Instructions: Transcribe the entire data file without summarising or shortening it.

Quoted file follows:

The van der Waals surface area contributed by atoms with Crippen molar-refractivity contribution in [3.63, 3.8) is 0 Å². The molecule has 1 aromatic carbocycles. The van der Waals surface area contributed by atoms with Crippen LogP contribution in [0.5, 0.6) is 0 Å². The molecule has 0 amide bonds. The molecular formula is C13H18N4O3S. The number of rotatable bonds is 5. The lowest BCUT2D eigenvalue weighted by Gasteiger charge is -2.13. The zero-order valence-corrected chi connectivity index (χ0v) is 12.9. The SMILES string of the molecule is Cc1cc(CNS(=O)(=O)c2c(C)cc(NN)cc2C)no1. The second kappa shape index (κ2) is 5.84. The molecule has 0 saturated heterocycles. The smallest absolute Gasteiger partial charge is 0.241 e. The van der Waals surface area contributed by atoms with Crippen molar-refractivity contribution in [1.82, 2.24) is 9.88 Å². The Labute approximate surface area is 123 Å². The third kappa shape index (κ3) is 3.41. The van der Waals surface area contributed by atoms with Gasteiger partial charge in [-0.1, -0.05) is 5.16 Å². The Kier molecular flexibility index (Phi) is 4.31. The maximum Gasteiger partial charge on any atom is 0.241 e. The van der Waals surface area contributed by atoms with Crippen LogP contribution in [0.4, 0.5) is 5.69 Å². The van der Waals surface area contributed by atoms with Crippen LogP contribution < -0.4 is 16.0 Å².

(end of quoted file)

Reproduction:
The van der Waals surface area contributed by atoms with Crippen molar-refractivity contribution in [3.63, 3.8) is 0 Å². The molecule has 1 aromatic carbocycles. The van der Waals surface area contributed by atoms with Crippen LogP contribution in [0.5, 0.6) is 0 Å². The molecule has 0 amide bonds. The molecular formula is C13H18N4O3S. The number of rotatable bonds is 5. The lowest BCUT2D eigenvalue weighted by Gasteiger charge is -2.13. The zero-order valence-corrected chi connectivity index (χ0v) is 12.9. The SMILES string of the molecule is Cc1cc(CNS(=O)(=O)c2c(C)cc(NN)cc2C)no1. The second kappa shape index (κ2) is 5.84. The molecule has 0 saturated heterocycles. The smallest absolute Gasteiger partial charge is 0.241 e. The van der Waals surface area contributed by atoms with Crippen molar-refractivity contribution in [1.82, 2.24) is 9.88 Å². The Labute approximate surface area is 123 Å². The third kappa shape index (κ3) is 3.41. The van der Waals surface area contributed by atoms with Gasteiger partial charge in [-0.1, -0.05) is 5.16 Å². The Kier molecular flexibility index (Phi) is 4.31. The maximum Gasteiger partial charge on any atom is 0.241 e. The van der Waals surface area contributed by atoms with Crippen LogP contribution in [0.4, 0.5) is 5.69 Å². The van der Waals surface area contributed by atoms with Crippen LogP contribution < -0.4 is 16.0 Å².